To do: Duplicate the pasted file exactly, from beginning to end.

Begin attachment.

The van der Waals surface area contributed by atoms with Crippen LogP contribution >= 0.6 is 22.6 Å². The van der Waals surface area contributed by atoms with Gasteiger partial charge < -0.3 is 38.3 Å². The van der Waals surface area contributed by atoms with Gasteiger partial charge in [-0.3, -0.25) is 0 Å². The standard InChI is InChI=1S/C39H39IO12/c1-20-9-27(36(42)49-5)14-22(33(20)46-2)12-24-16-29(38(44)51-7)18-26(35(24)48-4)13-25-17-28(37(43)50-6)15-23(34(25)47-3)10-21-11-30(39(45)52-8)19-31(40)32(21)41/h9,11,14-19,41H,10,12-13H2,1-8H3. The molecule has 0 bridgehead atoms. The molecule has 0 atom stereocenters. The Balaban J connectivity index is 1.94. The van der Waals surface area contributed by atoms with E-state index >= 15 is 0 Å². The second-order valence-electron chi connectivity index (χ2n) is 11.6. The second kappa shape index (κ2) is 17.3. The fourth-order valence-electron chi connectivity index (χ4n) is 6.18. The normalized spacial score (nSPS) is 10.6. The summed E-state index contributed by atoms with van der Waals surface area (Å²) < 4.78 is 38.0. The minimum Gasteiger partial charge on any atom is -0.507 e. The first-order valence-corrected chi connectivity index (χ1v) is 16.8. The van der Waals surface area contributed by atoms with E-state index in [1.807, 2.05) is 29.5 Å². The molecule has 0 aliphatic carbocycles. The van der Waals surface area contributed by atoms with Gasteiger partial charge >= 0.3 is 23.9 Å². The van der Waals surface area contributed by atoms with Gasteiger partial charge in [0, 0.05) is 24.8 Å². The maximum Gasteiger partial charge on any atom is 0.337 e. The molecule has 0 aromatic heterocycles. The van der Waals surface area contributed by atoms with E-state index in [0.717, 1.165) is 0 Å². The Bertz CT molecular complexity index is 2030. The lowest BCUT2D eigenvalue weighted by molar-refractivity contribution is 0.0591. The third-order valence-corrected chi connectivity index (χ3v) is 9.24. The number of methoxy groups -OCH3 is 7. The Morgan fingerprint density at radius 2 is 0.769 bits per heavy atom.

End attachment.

The van der Waals surface area contributed by atoms with Crippen LogP contribution >= 0.6 is 22.6 Å². The van der Waals surface area contributed by atoms with Gasteiger partial charge < -0.3 is 38.3 Å². The van der Waals surface area contributed by atoms with Gasteiger partial charge in [-0.3, -0.25) is 0 Å². The standard InChI is InChI=1S/C39H39IO12/c1-20-9-27(36(42)49-5)14-22(33(20)46-2)12-24-16-29(38(44)51-7)18-26(35(24)48-4)13-25-17-28(37(43)50-6)15-23(34(25)47-3)10-21-11-30(39(45)52-8)19-31(40)32(21)41/h9,11,14-19,41H,10,12-13H2,1-8H3. The molecule has 0 bridgehead atoms. The molecule has 0 atom stereocenters. The Balaban J connectivity index is 1.94. The van der Waals surface area contributed by atoms with E-state index >= 15 is 0 Å². The second-order valence-electron chi connectivity index (χ2n) is 11.6. The second kappa shape index (κ2) is 17.3. The fourth-order valence-electron chi connectivity index (χ4n) is 6.18. The normalized spacial score (nSPS) is 10.6. The summed E-state index contributed by atoms with van der Waals surface area (Å²) < 4.78 is 38.0. The minimum Gasteiger partial charge on any atom is -0.507 e. The first-order valence-corrected chi connectivity index (χ1v) is 16.8. The van der Waals surface area contributed by atoms with E-state index in [1.807, 2.05) is 29.5 Å². The molecule has 0 aliphatic carbocycles. The van der Waals surface area contributed by atoms with Gasteiger partial charge >= 0.3 is 23.9 Å². The van der Waals surface area contributed by atoms with Gasteiger partial charge in [0, 0.05) is 24.8 Å². The maximum Gasteiger partial charge on any atom is 0.337 e. The molecule has 0 aromatic heterocycles. The van der Waals surface area contributed by atoms with E-state index in [0.717, 1.165) is 0 Å². The Bertz CT molecular complexity index is 2030. The lowest BCUT2D eigenvalue weighted by molar-refractivity contribution is 0.0591. The third-order valence-corrected chi connectivity index (χ3v) is 9.24. The number of methoxy groups -OCH3 is 7. The Morgan fingerprint density at radius 2 is 0.769 bits per heavy atom.